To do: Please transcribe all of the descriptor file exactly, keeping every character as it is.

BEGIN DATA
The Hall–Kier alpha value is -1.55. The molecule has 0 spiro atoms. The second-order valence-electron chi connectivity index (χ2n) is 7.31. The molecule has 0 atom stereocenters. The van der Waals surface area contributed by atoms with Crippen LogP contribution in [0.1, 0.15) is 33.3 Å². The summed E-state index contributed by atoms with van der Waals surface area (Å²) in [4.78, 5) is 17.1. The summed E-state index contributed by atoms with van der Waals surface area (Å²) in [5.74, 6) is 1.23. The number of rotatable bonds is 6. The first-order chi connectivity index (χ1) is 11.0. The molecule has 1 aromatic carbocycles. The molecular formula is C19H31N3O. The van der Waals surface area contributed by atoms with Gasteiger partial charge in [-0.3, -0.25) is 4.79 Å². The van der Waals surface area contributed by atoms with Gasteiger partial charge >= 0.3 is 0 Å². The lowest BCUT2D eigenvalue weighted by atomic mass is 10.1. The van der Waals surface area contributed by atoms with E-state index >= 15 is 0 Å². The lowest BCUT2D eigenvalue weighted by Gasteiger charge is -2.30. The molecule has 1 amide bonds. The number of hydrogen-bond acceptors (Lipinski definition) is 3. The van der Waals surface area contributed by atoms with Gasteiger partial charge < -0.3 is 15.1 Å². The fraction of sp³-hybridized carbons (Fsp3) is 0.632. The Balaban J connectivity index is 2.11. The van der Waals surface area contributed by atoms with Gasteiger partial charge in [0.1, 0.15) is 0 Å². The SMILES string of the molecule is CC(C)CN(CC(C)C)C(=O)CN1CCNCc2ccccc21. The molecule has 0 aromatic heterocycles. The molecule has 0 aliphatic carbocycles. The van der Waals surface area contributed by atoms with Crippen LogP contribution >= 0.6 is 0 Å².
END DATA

The Hall–Kier alpha value is -1.55. The molecule has 0 spiro atoms. The second-order valence-electron chi connectivity index (χ2n) is 7.31. The molecule has 0 atom stereocenters. The van der Waals surface area contributed by atoms with Crippen LogP contribution in [0.1, 0.15) is 33.3 Å². The summed E-state index contributed by atoms with van der Waals surface area (Å²) in [4.78, 5) is 17.1. The summed E-state index contributed by atoms with van der Waals surface area (Å²) in [5.74, 6) is 1.23. The number of rotatable bonds is 6. The first-order chi connectivity index (χ1) is 11.0. The molecule has 1 aromatic carbocycles. The molecular formula is C19H31N3O. The van der Waals surface area contributed by atoms with Gasteiger partial charge in [-0.3, -0.25) is 4.79 Å². The van der Waals surface area contributed by atoms with Gasteiger partial charge >= 0.3 is 0 Å². The lowest BCUT2D eigenvalue weighted by atomic mass is 10.1. The van der Waals surface area contributed by atoms with E-state index >= 15 is 0 Å². The lowest BCUT2D eigenvalue weighted by Gasteiger charge is -2.30. The molecule has 1 amide bonds. The number of hydrogen-bond acceptors (Lipinski definition) is 3. The van der Waals surface area contributed by atoms with Gasteiger partial charge < -0.3 is 15.1 Å². The fraction of sp³-hybridized carbons (Fsp3) is 0.632. The Balaban J connectivity index is 2.11. The van der Waals surface area contributed by atoms with Gasteiger partial charge in [0.1, 0.15) is 0 Å². The SMILES string of the molecule is CC(C)CN(CC(C)C)C(=O)CN1CCNCc2ccccc21. The molecule has 0 aromatic heterocycles. The molecule has 0 aliphatic carbocycles. The van der Waals surface area contributed by atoms with Crippen LogP contribution >= 0.6 is 0 Å².